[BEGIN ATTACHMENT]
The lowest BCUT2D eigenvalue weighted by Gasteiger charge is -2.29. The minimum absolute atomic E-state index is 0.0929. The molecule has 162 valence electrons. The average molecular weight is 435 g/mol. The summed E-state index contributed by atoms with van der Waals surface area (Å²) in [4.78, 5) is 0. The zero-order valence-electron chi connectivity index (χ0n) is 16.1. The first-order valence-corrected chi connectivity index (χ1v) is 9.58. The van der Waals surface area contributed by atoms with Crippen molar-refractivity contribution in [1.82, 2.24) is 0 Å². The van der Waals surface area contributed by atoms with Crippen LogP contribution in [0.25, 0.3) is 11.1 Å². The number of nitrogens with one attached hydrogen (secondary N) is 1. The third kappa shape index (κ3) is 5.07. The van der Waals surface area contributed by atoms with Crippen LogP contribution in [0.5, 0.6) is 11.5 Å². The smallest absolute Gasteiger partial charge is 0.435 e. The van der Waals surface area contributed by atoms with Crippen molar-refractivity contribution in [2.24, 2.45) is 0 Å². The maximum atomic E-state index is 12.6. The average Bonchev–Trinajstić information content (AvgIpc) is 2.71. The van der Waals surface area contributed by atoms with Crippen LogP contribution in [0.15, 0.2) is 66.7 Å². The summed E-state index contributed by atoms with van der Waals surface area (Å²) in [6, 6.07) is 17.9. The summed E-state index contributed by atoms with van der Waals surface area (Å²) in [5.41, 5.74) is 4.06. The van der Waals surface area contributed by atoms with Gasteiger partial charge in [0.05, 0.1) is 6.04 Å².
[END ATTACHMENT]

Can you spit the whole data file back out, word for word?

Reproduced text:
The lowest BCUT2D eigenvalue weighted by Gasteiger charge is -2.29. The minimum absolute atomic E-state index is 0.0929. The molecule has 162 valence electrons. The average molecular weight is 435 g/mol. The summed E-state index contributed by atoms with van der Waals surface area (Å²) in [4.78, 5) is 0. The zero-order valence-electron chi connectivity index (χ0n) is 16.1. The first-order valence-corrected chi connectivity index (χ1v) is 9.58. The van der Waals surface area contributed by atoms with Crippen molar-refractivity contribution in [1.82, 2.24) is 0 Å². The van der Waals surface area contributed by atoms with Crippen LogP contribution in [0.25, 0.3) is 11.1 Å². The number of nitrogens with one attached hydrogen (secondary N) is 1. The third kappa shape index (κ3) is 5.07. The van der Waals surface area contributed by atoms with Crippen LogP contribution in [0.5, 0.6) is 11.5 Å². The smallest absolute Gasteiger partial charge is 0.435 e. The van der Waals surface area contributed by atoms with Crippen molar-refractivity contribution in [2.24, 2.45) is 0 Å². The maximum atomic E-state index is 12.6. The average Bonchev–Trinajstić information content (AvgIpc) is 2.71. The van der Waals surface area contributed by atoms with Crippen LogP contribution in [0.15, 0.2) is 66.7 Å². The summed E-state index contributed by atoms with van der Waals surface area (Å²) in [6, 6.07) is 17.9. The summed E-state index contributed by atoms with van der Waals surface area (Å²) in [5.41, 5.74) is 4.06. The van der Waals surface area contributed by atoms with Gasteiger partial charge in [0.05, 0.1) is 6.04 Å².